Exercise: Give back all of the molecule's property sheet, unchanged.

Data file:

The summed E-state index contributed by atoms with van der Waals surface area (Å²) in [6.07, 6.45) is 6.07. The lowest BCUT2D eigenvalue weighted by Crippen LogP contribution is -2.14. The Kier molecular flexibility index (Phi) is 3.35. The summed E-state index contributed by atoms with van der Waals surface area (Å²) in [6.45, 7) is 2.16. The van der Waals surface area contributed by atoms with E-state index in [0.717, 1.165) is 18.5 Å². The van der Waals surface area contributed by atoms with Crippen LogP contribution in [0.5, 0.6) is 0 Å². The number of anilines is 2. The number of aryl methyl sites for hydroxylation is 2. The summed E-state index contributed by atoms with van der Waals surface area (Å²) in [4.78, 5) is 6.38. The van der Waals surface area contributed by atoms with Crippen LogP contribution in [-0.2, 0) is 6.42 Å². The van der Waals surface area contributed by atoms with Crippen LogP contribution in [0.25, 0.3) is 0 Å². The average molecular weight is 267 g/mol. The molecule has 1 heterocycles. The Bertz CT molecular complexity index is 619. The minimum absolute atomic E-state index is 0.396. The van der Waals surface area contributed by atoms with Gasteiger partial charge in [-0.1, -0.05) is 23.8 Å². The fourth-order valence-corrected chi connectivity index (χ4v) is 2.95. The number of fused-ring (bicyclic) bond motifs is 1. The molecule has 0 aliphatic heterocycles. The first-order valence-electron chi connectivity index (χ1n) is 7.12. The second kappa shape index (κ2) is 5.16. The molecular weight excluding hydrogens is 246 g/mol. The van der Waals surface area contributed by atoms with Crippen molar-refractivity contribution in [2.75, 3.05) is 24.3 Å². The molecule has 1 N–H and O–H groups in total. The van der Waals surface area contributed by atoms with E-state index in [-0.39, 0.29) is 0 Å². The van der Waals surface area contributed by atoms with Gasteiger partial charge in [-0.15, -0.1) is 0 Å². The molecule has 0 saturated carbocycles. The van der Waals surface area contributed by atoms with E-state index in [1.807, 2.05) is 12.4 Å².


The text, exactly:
The summed E-state index contributed by atoms with van der Waals surface area (Å²) in [6.07, 6.45) is 6.07. The lowest BCUT2D eigenvalue weighted by Crippen LogP contribution is -2.14. The Kier molecular flexibility index (Phi) is 3.35. The summed E-state index contributed by atoms with van der Waals surface area (Å²) in [6.45, 7) is 2.16. The van der Waals surface area contributed by atoms with E-state index in [0.717, 1.165) is 18.5 Å². The van der Waals surface area contributed by atoms with Crippen LogP contribution in [0.5, 0.6) is 0 Å². The number of anilines is 2. The number of aryl methyl sites for hydroxylation is 2. The summed E-state index contributed by atoms with van der Waals surface area (Å²) in [4.78, 5) is 6.38. The van der Waals surface area contributed by atoms with Crippen LogP contribution in [-0.2, 0) is 6.42 Å². The van der Waals surface area contributed by atoms with Crippen LogP contribution in [0.25, 0.3) is 0 Å². The average molecular weight is 267 g/mol. The molecule has 1 heterocycles. The Bertz CT molecular complexity index is 619. The minimum absolute atomic E-state index is 0.396. The van der Waals surface area contributed by atoms with Gasteiger partial charge in [-0.1, -0.05) is 23.8 Å². The fourth-order valence-corrected chi connectivity index (χ4v) is 2.95. The number of fused-ring (bicyclic) bond motifs is 1. The molecule has 0 aliphatic heterocycles. The first-order valence-electron chi connectivity index (χ1n) is 7.12. The second kappa shape index (κ2) is 5.16. The molecular weight excluding hydrogens is 246 g/mol. The van der Waals surface area contributed by atoms with Crippen molar-refractivity contribution in [2.75, 3.05) is 24.3 Å². The molecule has 1 N–H and O–H groups in total. The van der Waals surface area contributed by atoms with E-state index in [-0.39, 0.29) is 0 Å². The van der Waals surface area contributed by atoms with Gasteiger partial charge in [-0.15, -0.1) is 0 Å². The molecule has 0 saturated carbocycles. The van der Waals surface area contributed by atoms with E-state index in [1.807, 2.05) is 12.4 Å².